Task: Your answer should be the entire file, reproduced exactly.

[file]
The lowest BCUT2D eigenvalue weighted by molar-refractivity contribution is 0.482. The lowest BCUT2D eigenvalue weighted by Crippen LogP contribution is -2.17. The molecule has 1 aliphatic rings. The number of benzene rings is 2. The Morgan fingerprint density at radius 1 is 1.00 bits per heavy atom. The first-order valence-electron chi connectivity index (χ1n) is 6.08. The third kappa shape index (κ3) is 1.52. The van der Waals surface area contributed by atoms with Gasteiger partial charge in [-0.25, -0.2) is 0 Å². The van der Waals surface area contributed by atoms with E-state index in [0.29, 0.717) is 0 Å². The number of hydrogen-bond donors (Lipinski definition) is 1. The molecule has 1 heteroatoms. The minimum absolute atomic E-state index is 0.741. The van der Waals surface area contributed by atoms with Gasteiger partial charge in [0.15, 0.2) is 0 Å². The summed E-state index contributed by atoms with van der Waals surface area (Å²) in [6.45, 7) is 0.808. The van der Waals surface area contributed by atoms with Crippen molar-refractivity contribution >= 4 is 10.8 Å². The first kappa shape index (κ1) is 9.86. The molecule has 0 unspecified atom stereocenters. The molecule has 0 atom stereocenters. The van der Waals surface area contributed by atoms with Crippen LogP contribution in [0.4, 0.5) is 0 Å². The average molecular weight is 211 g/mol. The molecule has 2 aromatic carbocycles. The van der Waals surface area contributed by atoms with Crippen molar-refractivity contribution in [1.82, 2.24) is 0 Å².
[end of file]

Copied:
The lowest BCUT2D eigenvalue weighted by molar-refractivity contribution is 0.482. The lowest BCUT2D eigenvalue weighted by Crippen LogP contribution is -2.17. The molecule has 1 aliphatic rings. The number of benzene rings is 2. The Morgan fingerprint density at radius 1 is 1.00 bits per heavy atom. The first-order valence-electron chi connectivity index (χ1n) is 6.08. The third kappa shape index (κ3) is 1.52. The van der Waals surface area contributed by atoms with Gasteiger partial charge in [-0.25, -0.2) is 0 Å². The van der Waals surface area contributed by atoms with E-state index in [0.29, 0.717) is 0 Å². The number of hydrogen-bond donors (Lipinski definition) is 1. The molecule has 1 heteroatoms. The minimum absolute atomic E-state index is 0.741. The van der Waals surface area contributed by atoms with Gasteiger partial charge in [0.15, 0.2) is 0 Å². The summed E-state index contributed by atoms with van der Waals surface area (Å²) in [6.45, 7) is 0.808. The van der Waals surface area contributed by atoms with Crippen molar-refractivity contribution >= 4 is 10.8 Å². The first kappa shape index (κ1) is 9.86. The molecule has 0 unspecified atom stereocenters. The molecule has 0 atom stereocenters. The van der Waals surface area contributed by atoms with Crippen LogP contribution in [0.4, 0.5) is 0 Å². The average molecular weight is 211 g/mol. The molecule has 2 aromatic carbocycles. The van der Waals surface area contributed by atoms with Crippen molar-refractivity contribution in [1.82, 2.24) is 0 Å².